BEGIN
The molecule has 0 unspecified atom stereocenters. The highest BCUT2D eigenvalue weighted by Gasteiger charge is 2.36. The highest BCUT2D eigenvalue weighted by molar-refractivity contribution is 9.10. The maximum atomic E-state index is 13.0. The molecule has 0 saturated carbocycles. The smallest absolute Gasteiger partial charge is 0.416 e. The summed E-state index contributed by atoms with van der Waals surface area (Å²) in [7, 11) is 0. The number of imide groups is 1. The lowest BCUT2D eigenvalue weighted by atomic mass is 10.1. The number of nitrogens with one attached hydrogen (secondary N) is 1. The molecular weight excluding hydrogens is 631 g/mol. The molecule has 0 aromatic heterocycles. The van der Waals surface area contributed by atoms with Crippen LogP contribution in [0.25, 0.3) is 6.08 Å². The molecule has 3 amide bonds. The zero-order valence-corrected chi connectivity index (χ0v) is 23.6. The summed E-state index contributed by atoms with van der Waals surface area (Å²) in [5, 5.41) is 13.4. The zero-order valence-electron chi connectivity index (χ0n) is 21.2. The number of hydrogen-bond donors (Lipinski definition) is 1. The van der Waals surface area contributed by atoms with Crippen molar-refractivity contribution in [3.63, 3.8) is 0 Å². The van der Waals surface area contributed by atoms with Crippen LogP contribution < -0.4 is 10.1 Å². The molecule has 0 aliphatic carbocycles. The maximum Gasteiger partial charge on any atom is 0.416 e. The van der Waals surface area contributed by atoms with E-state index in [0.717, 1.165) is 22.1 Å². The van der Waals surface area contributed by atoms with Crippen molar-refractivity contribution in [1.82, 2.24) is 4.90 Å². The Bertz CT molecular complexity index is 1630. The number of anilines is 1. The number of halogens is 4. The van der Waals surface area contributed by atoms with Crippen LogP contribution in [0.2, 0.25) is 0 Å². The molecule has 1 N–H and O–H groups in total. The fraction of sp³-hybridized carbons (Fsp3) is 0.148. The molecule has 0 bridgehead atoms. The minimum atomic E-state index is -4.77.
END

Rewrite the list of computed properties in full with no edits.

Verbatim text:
The molecule has 0 unspecified atom stereocenters. The highest BCUT2D eigenvalue weighted by Gasteiger charge is 2.36. The highest BCUT2D eigenvalue weighted by molar-refractivity contribution is 9.10. The maximum atomic E-state index is 13.0. The molecule has 0 saturated carbocycles. The smallest absolute Gasteiger partial charge is 0.416 e. The summed E-state index contributed by atoms with van der Waals surface area (Å²) in [7, 11) is 0. The number of imide groups is 1. The lowest BCUT2D eigenvalue weighted by atomic mass is 10.1. The number of nitrogens with one attached hydrogen (secondary N) is 1. The molecular weight excluding hydrogens is 631 g/mol. The molecule has 0 aromatic heterocycles. The van der Waals surface area contributed by atoms with Crippen LogP contribution in [0.25, 0.3) is 6.08 Å². The molecule has 3 amide bonds. The zero-order valence-corrected chi connectivity index (χ0v) is 23.6. The summed E-state index contributed by atoms with van der Waals surface area (Å²) in [5, 5.41) is 13.4. The zero-order valence-electron chi connectivity index (χ0n) is 21.2. The number of hydrogen-bond donors (Lipinski definition) is 1. The van der Waals surface area contributed by atoms with Crippen molar-refractivity contribution in [3.63, 3.8) is 0 Å². The van der Waals surface area contributed by atoms with Crippen LogP contribution < -0.4 is 10.1 Å². The molecule has 0 aliphatic carbocycles. The maximum Gasteiger partial charge on any atom is 0.416 e. The van der Waals surface area contributed by atoms with E-state index in [0.717, 1.165) is 22.1 Å². The van der Waals surface area contributed by atoms with Crippen molar-refractivity contribution in [1.82, 2.24) is 4.90 Å². The Bertz CT molecular complexity index is 1630. The number of anilines is 1. The number of halogens is 4. The van der Waals surface area contributed by atoms with Crippen LogP contribution in [0.2, 0.25) is 0 Å². The molecule has 1 N–H and O–H groups in total. The fraction of sp³-hybridized carbons (Fsp3) is 0.148. The molecule has 0 bridgehead atoms. The minimum atomic E-state index is -4.77.